By sophomore year, Jabour was dedicating more time outside of school to perfect riffs and was striving towards rocking like some of his idols, Corey Taylor and Tony Iommi. But even though he was sounding better every day, Jabour was convinced his lack of confidence was obstructing his ability to take his music outside the security of his bedroom. So, when he heard someone playing “The Trooper” by Iron Maiden during Flex one day, he suppressed his nerves and jumped at the opportunity to join in on the harmonies. “That was the first time I ever played with someone, and it just struck a chord in me, you know?…When I play on my own, I feel great, but after that moment, it just felt complete. It was the final piece I needed; I needed to play with people,” said Jabour.
II. The Backbone
A couple of days after his “Flex jam session,” Jabour asked his longtime friend, Miles Gans, during advisory if he wanted to start a band. Like Jabour, Gans is also a musician (even though he denies it when people call him one) and got his musical start playing the trombone through the fifth to the ninth grade. He switched over to drums after he got tired of pretending that brass instruments were his thing.
“There’s not a lot of expression in playing the trombone ‘cause everything’s very structured. Part of drumming is learning to be free and learning to improvise and express your feelings through the beat. Drumming just always seemed more me,” said Gans.
My first conversation with Gans, which consisted of me pestering him with questions as he sloppily assembled his electric drum set in the corner, occurred an hour before the band was set to perform at the Freedom Café. Almost immediately, I could tell that Gans was a deeply private person by the way he anxiously tapped his fingers on the table and, within the first five minutes of our interview, ironically told me he “disliked the idea of publicity.” However, as soon as he switches out his finger drumsticks for real ones, it’s as though he adopts a new rock and roll persona. One that allows him to let go and leave everything —the sadness, the stress, the anxiety— on the floor, in front of everyone.
When Gans admitted that he hoped to someday rock like John Bonham of Led Zeppelin and jam with some of his other inspirations, I questioned why drumming had a hold on him that some of his other passions, like singing, didn’t.
“I think being the backbone of the music is where I like to be,” he told me. “You know, keeping the beat and the tempo, I feel like I have power and responsibility. That’s why when Logan was talking to me about starting a band, I was in… I guess I was ready to be that backbone for people.”
III. The Mitski Lover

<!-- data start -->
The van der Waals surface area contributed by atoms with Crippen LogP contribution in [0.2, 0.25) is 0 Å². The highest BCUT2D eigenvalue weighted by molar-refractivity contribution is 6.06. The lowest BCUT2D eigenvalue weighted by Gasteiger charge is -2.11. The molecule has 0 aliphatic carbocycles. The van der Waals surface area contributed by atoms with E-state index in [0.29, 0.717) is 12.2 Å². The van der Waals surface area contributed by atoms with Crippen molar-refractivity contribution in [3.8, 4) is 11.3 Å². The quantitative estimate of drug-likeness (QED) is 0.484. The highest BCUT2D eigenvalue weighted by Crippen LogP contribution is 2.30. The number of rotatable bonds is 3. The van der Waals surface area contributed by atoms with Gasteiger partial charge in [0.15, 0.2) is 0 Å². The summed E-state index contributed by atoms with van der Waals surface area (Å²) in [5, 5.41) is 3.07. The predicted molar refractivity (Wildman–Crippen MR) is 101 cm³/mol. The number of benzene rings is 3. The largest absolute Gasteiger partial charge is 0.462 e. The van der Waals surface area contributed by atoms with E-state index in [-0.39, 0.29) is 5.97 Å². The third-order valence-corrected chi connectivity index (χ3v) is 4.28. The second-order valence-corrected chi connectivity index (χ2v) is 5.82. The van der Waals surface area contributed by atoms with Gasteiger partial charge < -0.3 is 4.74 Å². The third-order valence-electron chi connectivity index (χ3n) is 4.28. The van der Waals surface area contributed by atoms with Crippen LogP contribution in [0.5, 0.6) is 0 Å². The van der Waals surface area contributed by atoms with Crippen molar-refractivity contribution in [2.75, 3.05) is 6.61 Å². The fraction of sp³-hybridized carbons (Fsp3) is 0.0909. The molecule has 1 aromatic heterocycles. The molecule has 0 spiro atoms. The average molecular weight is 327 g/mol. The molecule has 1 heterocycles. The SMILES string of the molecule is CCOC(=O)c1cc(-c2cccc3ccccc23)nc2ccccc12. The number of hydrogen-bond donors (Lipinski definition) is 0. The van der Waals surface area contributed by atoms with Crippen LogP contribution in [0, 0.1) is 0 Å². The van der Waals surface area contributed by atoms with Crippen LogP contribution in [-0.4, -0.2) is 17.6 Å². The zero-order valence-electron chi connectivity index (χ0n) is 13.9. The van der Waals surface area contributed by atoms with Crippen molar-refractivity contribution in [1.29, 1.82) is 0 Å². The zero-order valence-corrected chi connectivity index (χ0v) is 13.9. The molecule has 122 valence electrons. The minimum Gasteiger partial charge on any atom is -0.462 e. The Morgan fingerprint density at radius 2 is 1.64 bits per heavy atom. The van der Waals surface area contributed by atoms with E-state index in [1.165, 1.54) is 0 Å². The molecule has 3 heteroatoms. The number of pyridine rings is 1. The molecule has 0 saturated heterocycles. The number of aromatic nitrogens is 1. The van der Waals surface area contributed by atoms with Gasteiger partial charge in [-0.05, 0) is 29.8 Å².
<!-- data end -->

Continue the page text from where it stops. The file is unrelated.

During Jabour’s and Gans’ advisory conversation, Molly Schmidt, who also happens to be in the same advisory, claims she was “sucked in” when one of her friends advertised her singing abilities to the boys. “At first, I was convinced [Jabour and Gans] were joking about [forming a band], but when they kept bringing it up days later, I was like, oh, so this really happening.”
Schmidt, the group’s lead singer, said she finds it ironic she wound up in a band with two guys who love metal, given her taste is a mix of indie, alternative, rock and “so much Mitski she should basically qualify as her own genre.” Unlike Jabour and Gans, Schmidt’s love of music developed at the age of seven through her love of musicals and singing. She finally picked up the piano and guitar over quarantine because she was sick of performing alongside cheesy karaoke tracks on YouTube.
Schmidt told me she mostly uses music to be honest with herself and to document her life, something she accomplishes through frantic songwriting sessions where her only goal is to dump her thoughts onto the page. Although she enjoys shredding with the boys on electric guitar, she told me she feels most herself when the music is stripped down so that it’s just her voice and her acoustic guitar; no gimmicks.
“It’s nice to play alone because you don’t have to worry about all these extra things coming together. It’s just you, and you can just be super authentic,” said Schmidt. However, while Schmidt finds value in playing music individually, she also admitted she was ready for more than just playing acoustic songs in her bedroom. Shmidt didn’t know what the band would amount to, but she didn’t care; she just wanted something fun to do with her free time.
Now, with Schmidt on board, “it felt like it was actually going to come together,” said Jabour.
Before the band’s first official practice, Gans recruited bassist Micah Bessette (‘24), a.k.a “the final piece to the puzzle.”
IV. The Final Piece